Maintenance and consolidation therapy
Although the majority of patients with advanced ovarian cancer achieve a complete clinical remission after cytoreductive surgery and combination chemotherapy, few will experience long-term remission. The use of maintenance and consolidation chemotherapy during complete clinical remission to improve outcomes has shown minimal benefit, except for extended therapy with paclitaxel. In GOG 178, patients in complete clinical remission after initial paclitaxel and carboplatin received either 3 or 12 additional monthly cycles of paclitaxel. PFS was extended by eight months (22 vs. 14 months) in the extended dosing arm, although OS was not improved.
A second randomized trial evaluating single-agent paclitaxel every three weeks for six cycles versus observation showed no significant improvement in PFS or OS. Thus the benefit of maintenance paclitaxel is unclear and is currently under investigation in GOG 212. Until further data is available, the possible benefit needs to be weighed against the risk of toxicity with prolonged therapy (particularly neurotoxicity).
Many women do not undergo an adequate staging and debulking operation. Women suspected of having ovarian cancer should be referred to a gynecologic oncologist experienced in the treatment of ovarian cancer.
Determining the histological subtype of ovarian cancer is essential to determining prognosis and can assist in selecting the appropriate chemotherapeutic regimen.
Complications of chemotherapy
The combination of paclitaxel and carboplatin does not typically cause significant neutropenic complications, thus routine primary prophylaxis with GCSF is not indicated. Dose reductions may be required for prolonged or febrile neutropenia, liver dysfunction, or renal toxicity.
Complications of IP therapy
Women who are unable to tolerate IP therapy should complete therapy with IV combination therapy.
Persistent or progressive disease during initial therapy
Patients with evidence of persistent or progressive disease during initial therapy should be treated with second-line therapy. Timing of initiation of chemotherapy for asymptomatic patients with a consistent rise in CA-125 is controversial.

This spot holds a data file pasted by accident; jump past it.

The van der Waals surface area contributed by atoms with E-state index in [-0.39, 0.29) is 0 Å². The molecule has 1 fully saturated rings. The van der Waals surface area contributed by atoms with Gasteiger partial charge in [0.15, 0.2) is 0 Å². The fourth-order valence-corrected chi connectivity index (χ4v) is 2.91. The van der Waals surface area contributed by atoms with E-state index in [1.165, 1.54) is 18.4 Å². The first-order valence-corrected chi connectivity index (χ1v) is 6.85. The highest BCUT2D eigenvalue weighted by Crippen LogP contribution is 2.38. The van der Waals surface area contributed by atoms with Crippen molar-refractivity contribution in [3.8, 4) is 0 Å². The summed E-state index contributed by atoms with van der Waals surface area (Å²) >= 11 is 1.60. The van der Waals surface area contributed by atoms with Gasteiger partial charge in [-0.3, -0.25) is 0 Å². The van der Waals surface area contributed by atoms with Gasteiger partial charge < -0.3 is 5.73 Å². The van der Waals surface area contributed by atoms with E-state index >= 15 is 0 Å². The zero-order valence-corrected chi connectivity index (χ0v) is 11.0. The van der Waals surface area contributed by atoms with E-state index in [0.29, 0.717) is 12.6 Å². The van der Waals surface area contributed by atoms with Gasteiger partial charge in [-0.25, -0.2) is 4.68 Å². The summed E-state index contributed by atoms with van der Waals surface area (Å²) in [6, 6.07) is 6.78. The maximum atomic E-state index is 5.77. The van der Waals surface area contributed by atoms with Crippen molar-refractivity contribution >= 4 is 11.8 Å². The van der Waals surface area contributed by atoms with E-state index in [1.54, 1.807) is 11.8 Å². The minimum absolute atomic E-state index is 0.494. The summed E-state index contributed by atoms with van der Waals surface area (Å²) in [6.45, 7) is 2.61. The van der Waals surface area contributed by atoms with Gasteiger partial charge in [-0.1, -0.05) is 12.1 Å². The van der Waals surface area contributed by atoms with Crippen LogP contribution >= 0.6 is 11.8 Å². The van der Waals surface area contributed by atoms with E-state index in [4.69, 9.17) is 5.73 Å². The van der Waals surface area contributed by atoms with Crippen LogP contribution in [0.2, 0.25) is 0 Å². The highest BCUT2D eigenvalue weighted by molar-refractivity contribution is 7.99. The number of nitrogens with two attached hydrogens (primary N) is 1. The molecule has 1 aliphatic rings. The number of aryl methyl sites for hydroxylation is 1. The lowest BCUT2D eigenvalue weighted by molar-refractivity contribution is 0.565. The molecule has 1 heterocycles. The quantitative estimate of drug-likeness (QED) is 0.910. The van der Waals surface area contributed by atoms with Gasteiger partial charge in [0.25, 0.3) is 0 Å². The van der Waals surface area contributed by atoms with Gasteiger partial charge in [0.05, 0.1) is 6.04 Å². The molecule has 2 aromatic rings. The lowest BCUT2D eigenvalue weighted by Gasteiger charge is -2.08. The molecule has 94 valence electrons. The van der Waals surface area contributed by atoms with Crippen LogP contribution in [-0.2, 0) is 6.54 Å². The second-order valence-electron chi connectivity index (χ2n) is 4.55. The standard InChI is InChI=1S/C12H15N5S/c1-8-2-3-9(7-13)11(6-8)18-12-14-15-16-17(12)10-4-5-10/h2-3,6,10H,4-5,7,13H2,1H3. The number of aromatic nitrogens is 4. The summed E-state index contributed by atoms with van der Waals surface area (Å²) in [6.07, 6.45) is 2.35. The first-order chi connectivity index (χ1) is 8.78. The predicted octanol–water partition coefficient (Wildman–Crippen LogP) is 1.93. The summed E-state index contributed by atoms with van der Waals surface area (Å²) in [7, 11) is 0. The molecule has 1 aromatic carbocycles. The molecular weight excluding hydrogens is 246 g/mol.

Role of clinical trials
All patients with EOC should be encouraged to participate in clinical trials throughout the course of their diagnosis and treatment.
5. What is the evidence for specific management and treatments recommended
Jelovac, D, Armstrong, DK. “Recent progress in the diagnosis and treatment of ovarian cancer”. CA Cancer J Clin. vol. 61. 2011 May-Jun. pp. 183-203. (In this comprehensive review, the authors discuss the risk factors, genetics, and epidemiology behind epithelial ovarian cancer in addition to the recent advances in diagnosis, staging, and treatment.)
“National Comprehensive Cancer Network (NCCN) guidelines”. (The NCCN clinical practice guidelines provide a multi-center evidence-based consensus on the approach to diagnosis and treatment of ovarian cancer. Treatment of the less common ovarian histological subtypes is included.)
Bristow, RE, Tomacruz, RS, Armstrong, DK, Trimble, EL, Montz, FJ. “Survival effect of maximal cytoreductive surgery for advanced ovarian carcinoma during the platinum era: a meta-analysis”. J Clin Oncol. vol. 20. 2002. pp. 1248-1259. (This meta-analysis demonstrates the important role of surgical cytoreduction for all stages of EOC.)
Colombo, N, Pecorelli, S. “What have we learned from ICON1 and ACTION”. Int J Gynecol Cancer. vol. 13. 2003. pp. 140-143. (The authors perform a combined analysis of two large European multi-center trials assessing the efficacy of adjuvant therapy for early stage EOC.)
Ozols, RF, Bundy, BN, Greer, BE. “Phase III trial of carboplatin and paclitaxel compared with cisplatin and paclitaxel in patients with optimally resected stage III ovarian cancer: a Gynecologic Oncology Group study”. J Clin Oncol. vol. 21. 2003. pp. 3194-3200. (This study demonstrates the relative therapeutic equivalence of cisplatin and carboplatin.)